The book Zlata's Diary: A Child's Life in Sarajevo is found in the young adult section of a shop or library and the stage adaptation by Communicado Productions is aimed at 11- to 14-year-olds, so it was surprising to see the number of primary children in the Stirling audience.
It was equally surprising that despite the length of the show (two hours 20 minutes including an interval), they didn't fidget in their seats. However, when the subject matter is as serious as this play's, and the production is as dramatic and moving, it is not difficult to hold children's attention.
Zlata's Diary is a compelling record of a girl's innermost thoughts and fears during the Bosnian war. Zlata Filipovic, who lived in Sarajevo, started to write a diary just before her 11th birthday in 1991 and completed it at the age of 13. The diary became an international bestseller and led to the French government and the United Nations, who were trying to bring peace to the region, arranging to fly Zlata and her family to safety in Paris.
The autobiographical account transfers well to the stage in this adaptation by director Gerry Mulgrew. Scenes are drawn from the diary and news reports and show the change from an everyday childhood to one full of fear, sadness, anger and frustration.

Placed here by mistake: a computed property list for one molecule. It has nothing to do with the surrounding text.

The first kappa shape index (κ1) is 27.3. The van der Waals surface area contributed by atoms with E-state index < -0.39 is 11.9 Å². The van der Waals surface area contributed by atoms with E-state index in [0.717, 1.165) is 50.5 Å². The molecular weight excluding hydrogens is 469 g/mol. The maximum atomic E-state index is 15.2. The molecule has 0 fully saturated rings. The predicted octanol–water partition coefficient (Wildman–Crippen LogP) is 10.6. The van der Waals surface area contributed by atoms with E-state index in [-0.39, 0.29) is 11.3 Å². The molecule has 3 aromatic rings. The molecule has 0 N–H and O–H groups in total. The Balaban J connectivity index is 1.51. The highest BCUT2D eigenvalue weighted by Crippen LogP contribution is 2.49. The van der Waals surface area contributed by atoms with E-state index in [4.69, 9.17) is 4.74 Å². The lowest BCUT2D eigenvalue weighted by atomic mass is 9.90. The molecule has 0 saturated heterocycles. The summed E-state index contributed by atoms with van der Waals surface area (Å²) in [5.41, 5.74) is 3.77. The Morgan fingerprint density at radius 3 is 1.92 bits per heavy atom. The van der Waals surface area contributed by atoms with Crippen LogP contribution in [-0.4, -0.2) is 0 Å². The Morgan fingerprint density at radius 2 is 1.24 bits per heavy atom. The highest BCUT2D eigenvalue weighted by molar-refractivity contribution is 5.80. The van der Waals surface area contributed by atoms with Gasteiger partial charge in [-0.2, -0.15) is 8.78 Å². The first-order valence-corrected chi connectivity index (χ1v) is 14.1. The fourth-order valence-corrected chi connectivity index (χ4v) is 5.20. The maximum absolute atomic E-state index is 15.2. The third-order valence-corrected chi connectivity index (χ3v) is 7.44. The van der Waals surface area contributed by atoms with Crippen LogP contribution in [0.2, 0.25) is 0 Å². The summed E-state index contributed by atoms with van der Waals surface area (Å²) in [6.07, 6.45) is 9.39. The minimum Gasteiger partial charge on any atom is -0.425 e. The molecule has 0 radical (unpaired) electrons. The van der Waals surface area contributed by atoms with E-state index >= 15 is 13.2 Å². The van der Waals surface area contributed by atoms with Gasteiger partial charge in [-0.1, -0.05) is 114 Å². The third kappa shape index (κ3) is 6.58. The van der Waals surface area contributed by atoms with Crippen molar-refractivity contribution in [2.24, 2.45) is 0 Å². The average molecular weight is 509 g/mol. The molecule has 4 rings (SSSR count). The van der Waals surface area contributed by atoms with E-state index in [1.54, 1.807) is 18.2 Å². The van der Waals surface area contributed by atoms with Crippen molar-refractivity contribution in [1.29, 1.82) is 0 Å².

The first part is about school, woodwork lessons, piano practice and trips to the countryside to visit grandparents. Zlata, played by Frances Thorburn, is a bubbly, over-enthusiastic, wide-eyed girl. She likes pizza, MTV and listening to Michael Jackson and daydreams of models strutting down catwalks to Madonna's "Vogue".
All of this comes to an abrupt end as the war in Bosnia breaks out in 1992 and Sarajevo is put under siege. The happy sounds of childhood are replaced with harrowing sounds of gunfire and bombs. Zlata and her parents live in the cellar of their house and struggle to cope.
The change in atmosphere - from the excitement of the trip to the countryside and picking apples in the garden, to the dark cellar and the terror - is skilfully achieved, largely through music. Composer Allan Tall, who is also one of the seven cast members, combines recorded tunes with a range of instruments played on stage to create the perfect atmosphere for the given moment.
The play shows how, in Zlata's world, ordinary anxieties and pleasures took precedence over the horrors of war. It also shows human strength; how people found the capacity to survive and to go on with their lives.
Although children in the audience may not comprehend the background to the war, it can help them to understand the effects war has on civilians. There are scenes which try to fill in the background, passing information about the war to the younger audience, but these don't detract from Zlata's Diary as a play which speaks to people of all ages.
Zlata, who is now 23 and living in Dublin, will join in after-show discussions with the director and cast in Glasgow and Edinburgh.